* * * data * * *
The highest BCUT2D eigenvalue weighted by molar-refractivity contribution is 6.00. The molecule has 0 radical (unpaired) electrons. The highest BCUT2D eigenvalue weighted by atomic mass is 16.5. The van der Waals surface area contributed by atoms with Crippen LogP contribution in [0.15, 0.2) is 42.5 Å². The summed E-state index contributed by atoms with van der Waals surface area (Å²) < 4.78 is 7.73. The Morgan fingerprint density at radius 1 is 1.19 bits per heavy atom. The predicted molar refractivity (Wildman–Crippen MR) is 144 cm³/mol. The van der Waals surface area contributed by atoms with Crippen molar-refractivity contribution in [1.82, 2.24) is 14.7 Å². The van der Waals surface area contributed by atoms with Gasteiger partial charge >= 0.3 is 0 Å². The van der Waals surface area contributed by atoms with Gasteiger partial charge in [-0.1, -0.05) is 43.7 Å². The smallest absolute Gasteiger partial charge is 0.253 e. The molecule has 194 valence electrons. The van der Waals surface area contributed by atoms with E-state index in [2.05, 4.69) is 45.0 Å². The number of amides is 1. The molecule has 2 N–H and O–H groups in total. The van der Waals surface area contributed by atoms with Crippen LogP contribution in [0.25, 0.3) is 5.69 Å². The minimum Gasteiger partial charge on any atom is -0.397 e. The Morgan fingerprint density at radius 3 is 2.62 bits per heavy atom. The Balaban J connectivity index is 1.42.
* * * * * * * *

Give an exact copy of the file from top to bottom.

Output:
The highest BCUT2D eigenvalue weighted by molar-refractivity contribution is 6.00. The molecule has 0 radical (unpaired) electrons. The highest BCUT2D eigenvalue weighted by atomic mass is 16.5. The van der Waals surface area contributed by atoms with Crippen LogP contribution in [0.15, 0.2) is 42.5 Å². The summed E-state index contributed by atoms with van der Waals surface area (Å²) < 4.78 is 7.73. The Morgan fingerprint density at radius 1 is 1.19 bits per heavy atom. The predicted molar refractivity (Wildman–Crippen MR) is 144 cm³/mol. The van der Waals surface area contributed by atoms with Crippen molar-refractivity contribution in [1.82, 2.24) is 14.7 Å². The van der Waals surface area contributed by atoms with Gasteiger partial charge >= 0.3 is 0 Å². The van der Waals surface area contributed by atoms with Gasteiger partial charge in [-0.1, -0.05) is 43.7 Å². The smallest absolute Gasteiger partial charge is 0.253 e. The molecule has 194 valence electrons. The van der Waals surface area contributed by atoms with E-state index in [2.05, 4.69) is 45.0 Å². The number of amides is 1. The molecule has 2 N–H and O–H groups in total. The van der Waals surface area contributed by atoms with Crippen LogP contribution in [0.25, 0.3) is 5.69 Å². The minimum Gasteiger partial charge on any atom is -0.397 e. The Morgan fingerprint density at radius 3 is 2.62 bits per heavy atom. The Balaban J connectivity index is 1.42.